The Pinellas County Commission has approved updated boundaries for its single-member district map and its at-large member district map, with the most significant changes affecting Clearwater voters.
The approval marks the end of the redistricting process, which occurs once a decade after each U.S. census to adjust for population shifts. This year was the first time an 11-member redistricting board, created by a voter referendum, convened with the help of a consultant to review data and make suggestions to the commission.
The County Commission on Tuesday adopted a variation of a single-member district map recommended by the redistricting board and an at-large map the committee had not considered or reviewed.
Pinellas saw minimal population growth over the past 10 years spread evenly across the county, with a 7 percent increase to 984,000 residents. In comparison, Hillsborough County grew by 20 percent to 1.47 million people.
But officials had a condensed timeline to review data and implement changes. Census data arrived five months late due to delays caused by the coronavirus pandemic, pushing the redistricting board’s first meeting to September. The law requires maps to be adopted by the end of the year.
The new map for the four single-member districts addresses the current splitting of much of Clearwater by bringing Clearwater Beach into District 5 with the rest of the city. Previously Clearwater Beach was sliced off into District 4 with the northernmost part of the county.
The map also makes minor changes to the boundaries of Districts 5, 6 and 7 so that the cities of Largo, Seminole and Pinellas Park will each fall completely within one district. Previously, each city had portions in different districts.
In this map, the boundary for District 5 that juts up into the Countryside area is pulled slightly south to Enterprise Road.
Roughly 16,000 residents were moved into a different single member district in this new map, according to consultant Kurt Spitzer.
The redistricting board had recommended a map that made the same adjustments to Clearwater Beach but proposed moving the boundary jutting up into Countryside farther south to Sunset Point Road.
Commissioner Karen Seel said on Tuesday that bringing the boundary down to Sunset Point Road would take too much unincorporated area out of District 4. She said better practice would be to keep the boundary lines “as close to what they have been all these years.”
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The single-member district map was approved 6-1 with Commissioner Kathleen Peters in opposition. Peters said bringing the boundary down to Sunset Point Road would have made the district more compact, which is more in line with the guidance of the County Charter.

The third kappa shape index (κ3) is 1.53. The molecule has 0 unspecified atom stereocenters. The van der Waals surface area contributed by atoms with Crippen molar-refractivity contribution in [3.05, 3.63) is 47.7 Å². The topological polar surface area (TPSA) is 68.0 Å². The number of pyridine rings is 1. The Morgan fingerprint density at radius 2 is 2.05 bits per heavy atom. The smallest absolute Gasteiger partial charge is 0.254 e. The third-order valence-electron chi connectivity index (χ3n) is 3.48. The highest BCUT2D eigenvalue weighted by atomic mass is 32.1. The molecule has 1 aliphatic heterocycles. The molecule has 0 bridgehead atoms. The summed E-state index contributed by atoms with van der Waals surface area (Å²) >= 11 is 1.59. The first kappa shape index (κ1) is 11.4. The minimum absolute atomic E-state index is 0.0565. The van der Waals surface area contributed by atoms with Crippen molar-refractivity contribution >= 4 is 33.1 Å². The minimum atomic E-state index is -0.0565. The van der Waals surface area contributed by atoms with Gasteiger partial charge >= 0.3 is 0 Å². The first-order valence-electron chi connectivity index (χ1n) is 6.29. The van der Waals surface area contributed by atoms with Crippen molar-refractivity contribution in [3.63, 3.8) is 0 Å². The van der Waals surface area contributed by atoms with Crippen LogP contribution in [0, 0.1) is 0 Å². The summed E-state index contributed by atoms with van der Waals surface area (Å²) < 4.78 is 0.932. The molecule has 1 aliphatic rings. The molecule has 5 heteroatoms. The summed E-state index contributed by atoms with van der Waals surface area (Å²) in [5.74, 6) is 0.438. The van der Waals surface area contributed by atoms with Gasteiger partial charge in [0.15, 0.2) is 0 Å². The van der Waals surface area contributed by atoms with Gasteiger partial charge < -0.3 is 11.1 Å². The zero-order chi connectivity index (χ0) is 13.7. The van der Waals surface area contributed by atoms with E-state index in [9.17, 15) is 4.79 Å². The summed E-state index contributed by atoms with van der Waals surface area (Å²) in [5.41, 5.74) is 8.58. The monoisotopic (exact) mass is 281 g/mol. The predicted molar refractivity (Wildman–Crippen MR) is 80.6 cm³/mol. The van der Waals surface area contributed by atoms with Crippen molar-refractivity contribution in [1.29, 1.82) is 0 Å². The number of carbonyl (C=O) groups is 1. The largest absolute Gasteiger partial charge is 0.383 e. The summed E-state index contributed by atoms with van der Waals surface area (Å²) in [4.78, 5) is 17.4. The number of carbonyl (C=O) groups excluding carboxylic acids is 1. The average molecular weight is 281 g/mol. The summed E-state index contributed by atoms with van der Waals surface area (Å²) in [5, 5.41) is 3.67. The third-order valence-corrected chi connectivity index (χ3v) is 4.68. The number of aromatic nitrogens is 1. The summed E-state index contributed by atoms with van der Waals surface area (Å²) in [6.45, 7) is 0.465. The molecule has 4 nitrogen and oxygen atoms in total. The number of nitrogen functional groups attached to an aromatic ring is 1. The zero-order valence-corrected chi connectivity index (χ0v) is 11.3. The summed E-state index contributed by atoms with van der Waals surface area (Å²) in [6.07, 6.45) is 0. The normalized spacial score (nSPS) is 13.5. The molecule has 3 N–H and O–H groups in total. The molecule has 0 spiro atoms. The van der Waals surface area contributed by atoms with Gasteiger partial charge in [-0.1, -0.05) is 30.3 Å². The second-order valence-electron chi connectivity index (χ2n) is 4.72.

The most significant change to the map for the three at-large districts is that the western end of St. Petersburg is moved from District 1 into District 3 to be with the rest of the city. It also includes minor shifts to small areas along district boundaries where the Census Bureau changed the shape of geographic blocks.
The redistricting board recommended the small shifts to adjust for census blocks but did not consider bringing all of St. Petersburg into District 3. That change was proposed by Commissioner Charlie Justice, who serves at-large District 3. The commission adopted the at-large map unanimously.
Spitzer, the consultant, said he did not calculate how many residents will be affected by the shift in boundaries of at-large Districts 1 and 3 since residents countywide vote for those seats. The main impact will be in the residential boundaries for any candidate running for those two seats.
Attorney Brian Aungst Jr., who served as chairperson for the redistricting board, said the inaugural process went smoothly despite the condensed timeline.
He said next time it would be helpful for commissioners to submit all of their suggestions to the redistricting board ahead of time “so our work product can be more helpful.” But Aungst noted the board’s recommendations were suggestions and the commission had the authority to make changes.
“The outcome was a map we hadn’t seen and a map a majority (of the redistricting board) didn’t vote to recommend, but it certainly doesn’t mean those maps are bad or the process didn’t work,” Aungst said.